Anglers on recent Quiet Waters fishing trips fished waters from Sarasota north to Tampa Bay during the day and fished waters as far south as Venice during dock light trips at night. We’ve enjoyed a warm stretch of weather starting in the middle of February. Water temperatures are right where the fish like them and snook and redfish have been active.
We’ve done a fair amount of dock light fishing trips this month and the action has been consistent. We’ve run night trips as far south as Nokomis/Venice and as far north as Lower Tampa Bay. We are mainly catching snook, with the occasional redfish mixed in.
Longer day trips have been run in Lower Tampa Bay and as far south as Placida, just north of Charlotte Harbor. Those trips have been focused primarily on snook and redfish. We’re running our shorter half day trips in Sarasota Bay. Those trips tended to produce mostly seatrout, mackerel, and other species found on the deep grass.
There is still red tide present in the Gulf. When it comes inshore, the areas impacted have been limited. The Nokomis/Venice area has been intermittently impacted and we’ve moved a few night dock light trips up to Sarasota and even to Bradenton on a few occasions. Overall, we’ve been able to find plenty of places to fish away from areas impacted by red tide.
We targeted snook during day and night trips. During the day, we found snook in a variety of locations. Creeks, Mangrove edges, and on points or near holes in the open flats. Fly anglers did well using the bigly floating minnow and EP baitfish patterns. Paddle tails on jig heads and shrimp imitations worked the best for anglers using light tackle spinning gear.
Dock light fishing has been steady. Smaller flies are still out-fishing artificial lures. Dock lights in areas with tidal current have been the most productive places to fish. We’ve enjoyed some very productive evenings fishing dock lights. The warmer weather has fired up the snook.
We found redfish in the back country as well as the open flats over the last few weeks. There has also been an increase in the amount of redfish that we’re seeing on dock lights. We had most of our success fishing around shallow bars or over muddy flats.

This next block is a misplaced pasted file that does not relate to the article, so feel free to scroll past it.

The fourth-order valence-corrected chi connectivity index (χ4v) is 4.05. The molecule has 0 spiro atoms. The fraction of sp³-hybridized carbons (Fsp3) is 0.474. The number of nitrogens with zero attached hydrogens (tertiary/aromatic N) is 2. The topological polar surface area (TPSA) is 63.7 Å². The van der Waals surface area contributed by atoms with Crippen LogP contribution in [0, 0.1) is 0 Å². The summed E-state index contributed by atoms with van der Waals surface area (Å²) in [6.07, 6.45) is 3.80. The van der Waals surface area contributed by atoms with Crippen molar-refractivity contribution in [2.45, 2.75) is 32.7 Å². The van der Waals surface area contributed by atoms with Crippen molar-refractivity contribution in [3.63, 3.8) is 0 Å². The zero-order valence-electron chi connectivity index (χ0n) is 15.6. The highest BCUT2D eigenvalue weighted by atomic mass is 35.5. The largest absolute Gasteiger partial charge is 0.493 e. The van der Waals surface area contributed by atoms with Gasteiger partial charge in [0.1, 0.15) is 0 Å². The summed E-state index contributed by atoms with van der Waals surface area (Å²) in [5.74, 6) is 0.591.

We did a fair amount of sight fishing for redfish with a fly rod. Highly pressured fish and clear shallow water can make hunting redfish on fly very challenging. Anglers who are willing to make mistakes, learn from them, and then move on to the next opportunity are well-suited for the challenge. Learning to read the fish is also an important aspect to the game. Seaducers and EP baitfish patterns were the top flies for sight fishing for redfish.
Seatrout & Others
There continues to be a good seatrout bite for those anglers interested in bending the rod. The seatrout have been in small groups throughout the grass flats, so you may need to cover some water to find fish. Once you find fish, you should be treated to some good action.
We’re also finding mackerel, jacks, and ladyfish on the deep grass. It’s a different way of fishing, but some folks really seem to enjoy it. It’s been a great way to get fly anglers that are new to saltwater fishing their first saltwater species.
Fly Fishing News
A fly fishing club in Maryland is raising money for a statue of famous fly angler & pioneer Lefty Kreh. The club plans to erect a statue of his likeness at a local park pond in the town that Lefty used to call home. The club is over halfway to their fund-raising goal, but every little bit helps. To learn more about the project or to donate, just click here.
Thanks for Reading,
Capt. Brian Boehm
Quiet Waters Fishing